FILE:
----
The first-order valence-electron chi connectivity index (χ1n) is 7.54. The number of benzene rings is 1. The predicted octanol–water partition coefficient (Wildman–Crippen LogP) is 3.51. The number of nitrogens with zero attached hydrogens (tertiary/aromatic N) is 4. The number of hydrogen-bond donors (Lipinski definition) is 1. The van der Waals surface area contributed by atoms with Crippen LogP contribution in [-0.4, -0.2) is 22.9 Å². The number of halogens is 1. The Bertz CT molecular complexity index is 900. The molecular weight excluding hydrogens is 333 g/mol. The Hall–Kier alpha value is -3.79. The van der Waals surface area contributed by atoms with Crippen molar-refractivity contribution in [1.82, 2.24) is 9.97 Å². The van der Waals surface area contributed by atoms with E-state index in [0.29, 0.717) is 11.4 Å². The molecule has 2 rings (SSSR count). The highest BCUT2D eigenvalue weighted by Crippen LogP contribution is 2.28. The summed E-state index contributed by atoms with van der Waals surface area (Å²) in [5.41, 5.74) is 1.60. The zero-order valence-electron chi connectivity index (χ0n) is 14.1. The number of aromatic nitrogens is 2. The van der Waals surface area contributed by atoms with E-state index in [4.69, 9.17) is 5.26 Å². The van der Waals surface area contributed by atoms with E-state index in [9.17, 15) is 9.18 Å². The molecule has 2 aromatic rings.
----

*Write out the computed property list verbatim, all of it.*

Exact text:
The first-order valence-electron chi connectivity index (χ1n) is 7.54. The number of benzene rings is 1. The predicted octanol–water partition coefficient (Wildman–Crippen LogP) is 3.51. The number of nitrogens with zero attached hydrogens (tertiary/aromatic N) is 4. The number of hydrogen-bond donors (Lipinski definition) is 1. The van der Waals surface area contributed by atoms with Crippen LogP contribution in [-0.4, -0.2) is 22.9 Å². The number of halogens is 1. The Bertz CT molecular complexity index is 900. The molecular weight excluding hydrogens is 333 g/mol. The Hall–Kier alpha value is -3.79. The van der Waals surface area contributed by atoms with Crippen molar-refractivity contribution in [1.82, 2.24) is 9.97 Å². The van der Waals surface area contributed by atoms with E-state index in [0.29, 0.717) is 11.4 Å². The molecule has 2 rings (SSSR count). The highest BCUT2D eigenvalue weighted by Crippen LogP contribution is 2.28. The summed E-state index contributed by atoms with van der Waals surface area (Å²) in [5.41, 5.74) is 1.60. The zero-order valence-electron chi connectivity index (χ0n) is 14.1. The number of aromatic nitrogens is 2. The van der Waals surface area contributed by atoms with E-state index in [4.69, 9.17) is 5.26 Å². The van der Waals surface area contributed by atoms with E-state index in [9.17, 15) is 9.18 Å². The molecule has 2 aromatic rings.